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Pacific voyaging prowess honoured at historic early arrival

Press Release – Tuia 250

As the Tuia 250 Voyage flotilla enters the Bay of Islands today it will pause and acknowledge Mangahawea Bay where compelling evidence of the immense voyaging reach and prowess of Mori and Pacific peoples has been found dating back to 1290 arrivals, …THURSDAY, NOVEMBER 7, 2019

As the Tuia 250 Voyage flotilla enters the Bay of Islands today it will pause and acknowledge Mangahawea Bay where compelling evidence of the immense voyaging reach and prowess of Māori and Pacific peoples has been found dating back to 1290 arrivals, say Co-chairs of the Tuia 250 National Coordinating Committee Dame Jenny Shipley and Hoturoa Barclay-Kerr.
“Archaeological evidence uncovered at Mangahawea Bay on Moturua Island as part of Tuia 250 confirms what we know about the Pacific Ocean being a vast highway of travel, well before Pākehā came to Aotearoa New Zealand,” says Dame Jenny.

“Mangahawea Bay has been established as one of the oldest known sites of civilisation in Aotearoa. During the Mangahawea Bay Partnership project, funded by the Tuia 250 lotteries programme, it was confirmed that the approach to growing food crops during certain time periods at Mangahawea Bay matches that used during the corresponding period on other Pacific islands.”

“The unveiling of a carved pou will take place today on the island to acknowledge the connections that exist between Māori and their Pacific tupuna from the Hawaiki homeland,” says Dame Jenny.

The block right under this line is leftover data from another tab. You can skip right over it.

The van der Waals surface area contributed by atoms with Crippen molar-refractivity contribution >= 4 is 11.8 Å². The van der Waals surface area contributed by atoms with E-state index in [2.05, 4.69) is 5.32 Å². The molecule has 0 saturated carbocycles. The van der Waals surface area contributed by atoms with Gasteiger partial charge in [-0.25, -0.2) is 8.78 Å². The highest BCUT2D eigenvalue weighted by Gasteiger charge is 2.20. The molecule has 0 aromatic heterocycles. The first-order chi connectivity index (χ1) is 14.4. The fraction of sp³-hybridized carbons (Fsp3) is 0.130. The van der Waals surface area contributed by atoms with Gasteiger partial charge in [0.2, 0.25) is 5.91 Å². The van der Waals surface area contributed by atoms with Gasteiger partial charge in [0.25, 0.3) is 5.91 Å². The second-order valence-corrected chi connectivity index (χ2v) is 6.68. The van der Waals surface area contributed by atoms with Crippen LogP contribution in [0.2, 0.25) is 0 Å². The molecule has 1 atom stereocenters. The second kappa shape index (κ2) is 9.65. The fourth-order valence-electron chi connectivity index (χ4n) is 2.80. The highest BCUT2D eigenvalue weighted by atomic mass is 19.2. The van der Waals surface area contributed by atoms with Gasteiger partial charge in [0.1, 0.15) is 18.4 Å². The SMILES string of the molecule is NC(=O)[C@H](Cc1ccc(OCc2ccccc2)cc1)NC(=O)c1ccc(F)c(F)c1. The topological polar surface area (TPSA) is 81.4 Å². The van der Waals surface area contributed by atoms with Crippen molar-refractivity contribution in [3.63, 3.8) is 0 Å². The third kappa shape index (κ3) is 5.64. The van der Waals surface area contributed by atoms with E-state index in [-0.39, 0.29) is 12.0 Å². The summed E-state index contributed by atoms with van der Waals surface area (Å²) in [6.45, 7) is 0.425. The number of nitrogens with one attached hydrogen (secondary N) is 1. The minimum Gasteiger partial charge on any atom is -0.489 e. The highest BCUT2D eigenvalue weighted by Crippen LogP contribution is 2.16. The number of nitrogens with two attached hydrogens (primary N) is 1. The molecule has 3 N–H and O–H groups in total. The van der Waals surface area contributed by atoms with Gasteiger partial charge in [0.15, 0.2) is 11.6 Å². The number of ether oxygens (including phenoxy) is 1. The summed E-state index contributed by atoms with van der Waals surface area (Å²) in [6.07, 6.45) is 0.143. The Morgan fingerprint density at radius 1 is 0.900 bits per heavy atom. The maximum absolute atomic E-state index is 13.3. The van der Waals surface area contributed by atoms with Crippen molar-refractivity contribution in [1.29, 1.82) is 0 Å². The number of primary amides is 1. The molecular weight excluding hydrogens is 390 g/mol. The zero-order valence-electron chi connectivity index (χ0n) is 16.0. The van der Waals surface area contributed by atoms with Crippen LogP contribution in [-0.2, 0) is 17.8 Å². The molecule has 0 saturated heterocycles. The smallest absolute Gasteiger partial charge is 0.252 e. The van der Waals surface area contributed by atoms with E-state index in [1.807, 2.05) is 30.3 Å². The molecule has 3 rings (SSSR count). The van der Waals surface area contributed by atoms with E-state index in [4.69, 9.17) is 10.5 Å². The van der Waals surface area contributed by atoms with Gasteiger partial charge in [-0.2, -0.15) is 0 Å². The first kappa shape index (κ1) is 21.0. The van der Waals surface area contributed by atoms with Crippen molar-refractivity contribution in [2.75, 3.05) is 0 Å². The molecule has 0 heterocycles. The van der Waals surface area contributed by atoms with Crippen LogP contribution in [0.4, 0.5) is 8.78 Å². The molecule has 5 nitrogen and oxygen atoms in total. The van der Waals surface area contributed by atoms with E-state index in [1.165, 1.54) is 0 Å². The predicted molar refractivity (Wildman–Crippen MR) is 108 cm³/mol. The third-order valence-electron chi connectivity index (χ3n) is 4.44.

Hoturoa Barclay-Kerr says: “As the Tuia 250 flotilla makes its way to Pēwhairangi Bay of Islands during this Voyage, it will stop at Mangahawea Bay to honour the long voyaging tradition and navigational expertise that made it possible.

“While our oral histories have long told us that we were great travellers of the ocean, the scientific evidence found on Moturua Island further reinforces these histories of Māori arrivals over a long period of time prior to Pākehā arrivals.”

There was also evidence in multiple sites of thriving communities that populated the wider Bay of Islands prior to the Endeavour’s arrival in 1769, as reported by James Cook and other sailors.

The Tuia 250 flotilla vessels will also acknowledge other sites of significance as they enter the area, just as they have done throughout the Tuia 250 Voyage, the Co-chairs concluded.

Tomorrow at 9.30am there will be a pōwhiri at Te Tii Marae to welcome the crew of the six vessels in the Tuia 250 flotilla. Some vessels may come up to Waitangi Beach, depending on the weather. Everyone is welcome to join or observe this event which will offer a once-in-a-lifetime experience.

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